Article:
Storytime: Lessons in Proving Yourself.

*This article will be vague in respect to those involved and is not meant to bash anybody. This is simply an example of a situation I learned important things from and want to share!*

A couple years back, I was staying at a very fancy hotel while promoting a popular award show. On the way to said hotel, I received an email from a very famous film company asking if I would be interested in interviewing one of their upcoming movie inspirations for my website. I think I just about died. It was one of the first really cool things I ever got to do in my media career.

The backstage life of a media “professional” is not glamorous, even if you aren’t a teenager! I spent several hours researching questions, information, and perfecting my angles for the interview. Most of this research was done sitting cross-legged on a fancy hotel room bed a few hours before the interview would begin. Although I do tend to procrastinate at times, this late start on research was completely due to the rigid schedule that comes with being on media for events. As I mentioned in my previous blog, sometimes you don’t know an interview is coming until it’s already begun.

I trotted downstairs with my grandpa in tow to meet a professional from the company, the individual, and the individual’s publicist. Immediately I felt professional-suit-man from the film company staring me down. What his brain must have been processing finally hit me: the editor-in-chief had come in a different package than expected. I could just see the “what did we get ourselves into” look in his eyes.. he wasn’t wrong to be thinking it. I was, after all, a 5’3 fourteen-year-old kid. I had also brought my amazing grandpa, who already introduced himself to suit man. But, in lieu of professionalism, he was probably thrown off by this as well. (I really did not care, I’ll bring my grandpa as a travel buddy any day.)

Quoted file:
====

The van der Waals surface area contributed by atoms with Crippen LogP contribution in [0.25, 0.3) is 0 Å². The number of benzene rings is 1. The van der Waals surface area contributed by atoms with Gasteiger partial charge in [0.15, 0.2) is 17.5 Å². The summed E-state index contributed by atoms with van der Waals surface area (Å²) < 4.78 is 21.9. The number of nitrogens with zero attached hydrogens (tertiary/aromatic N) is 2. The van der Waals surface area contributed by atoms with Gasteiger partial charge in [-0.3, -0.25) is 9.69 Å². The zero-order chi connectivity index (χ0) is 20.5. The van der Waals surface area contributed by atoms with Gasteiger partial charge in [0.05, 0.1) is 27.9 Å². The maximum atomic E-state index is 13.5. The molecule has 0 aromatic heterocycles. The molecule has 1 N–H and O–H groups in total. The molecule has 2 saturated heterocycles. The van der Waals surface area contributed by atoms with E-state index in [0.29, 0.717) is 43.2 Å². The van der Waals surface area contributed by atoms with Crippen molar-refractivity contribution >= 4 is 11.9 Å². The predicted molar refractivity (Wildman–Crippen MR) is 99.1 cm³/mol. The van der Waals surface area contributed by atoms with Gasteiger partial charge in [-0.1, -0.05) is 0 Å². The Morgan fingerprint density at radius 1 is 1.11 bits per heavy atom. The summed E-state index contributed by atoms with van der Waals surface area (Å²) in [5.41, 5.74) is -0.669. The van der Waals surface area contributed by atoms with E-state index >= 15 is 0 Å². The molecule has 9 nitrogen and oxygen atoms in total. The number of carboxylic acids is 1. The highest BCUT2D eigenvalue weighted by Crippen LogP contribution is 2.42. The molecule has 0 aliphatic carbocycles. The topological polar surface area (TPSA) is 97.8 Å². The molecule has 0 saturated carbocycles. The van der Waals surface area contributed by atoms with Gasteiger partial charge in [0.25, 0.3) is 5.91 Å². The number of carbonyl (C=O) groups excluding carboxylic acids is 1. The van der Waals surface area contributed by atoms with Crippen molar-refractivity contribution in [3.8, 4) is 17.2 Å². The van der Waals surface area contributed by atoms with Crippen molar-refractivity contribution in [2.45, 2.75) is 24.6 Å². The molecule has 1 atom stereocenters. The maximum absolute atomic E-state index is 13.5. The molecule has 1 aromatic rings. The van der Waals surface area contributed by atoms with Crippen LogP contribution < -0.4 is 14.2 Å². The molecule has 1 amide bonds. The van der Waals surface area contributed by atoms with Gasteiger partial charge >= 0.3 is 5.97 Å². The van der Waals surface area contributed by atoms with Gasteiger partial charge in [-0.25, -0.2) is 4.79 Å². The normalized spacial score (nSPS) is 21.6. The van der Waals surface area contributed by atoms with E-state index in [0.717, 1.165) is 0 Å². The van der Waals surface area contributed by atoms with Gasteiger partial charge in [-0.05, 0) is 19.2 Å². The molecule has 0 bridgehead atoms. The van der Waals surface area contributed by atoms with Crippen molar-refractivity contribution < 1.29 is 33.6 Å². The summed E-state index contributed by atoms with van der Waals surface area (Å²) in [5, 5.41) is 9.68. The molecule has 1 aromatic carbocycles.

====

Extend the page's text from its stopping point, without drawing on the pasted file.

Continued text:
For a brief moment, I felt less than – less than the man staring me down, less than the several other writers who could have used this time block for promotion, etc. Then, I remembered that I had worked hard for this and it was not going to be tainted by professional-suit-man’s dirty looks.

The individual I interviewed quickly warmed up to me and we dove right in. I still remember the chills I received listening to their story. I immediately knew this was going to be a success! Although the sound of coffee grinders filled the background noise on my ample phone recording software, I was miraculously able to jot down every word this individual had spoken after all was said and done. (I have since upgraded my equipment in that department.)

At the end of the interview, I got up and remembered that suit-man was standing in the corner of the room. My grandpa had been chatting with him, and he looked far less concerned now. (An impossible gift my grandfather possesses.) He had slowly ended up there after standing in earshot of me for the first few minutes. I shook hands with everyone and thanked them for their time. I turned to greet suit-man and something amazing happened. “Great job,” he said to me with a smile. “Thank you,” I replied back with what I’m sure was a confused look on my face. He shook my hand and we went our separate ways. That encounter was but a brief second, yet it taught me a lot.

First, that as a young person in the industry I had the power to choose how to respond to critics. I could have awkwardly squeezed my way through the interview with the lower-than-low self-confidence level I felt. I could have turned and avoided the man after feeling so frustrated due to the judgment in his eyes. I would never have earned his respect that way.

Finally, it taught me that my insecurities will be reflected in my assumptions of what others think. Maybe suit-man was in a hurry or had just taken the individual to an interview that went horribly. I have no idea what he was thinking, but I do know that he was at least slightly confused at first. Then again, who wouldn’t be?

In the end, my takeaway is this: when you make big moves, there will be doubters. You won’t know what it is about you that they’re not taking seriously, but it will undoubtedly be something. Your response to those people is all on you. Giving a snarky response or letting those hard feelings take over the situation is only going to affect you negatively. So, be kind.

Maddy Agers

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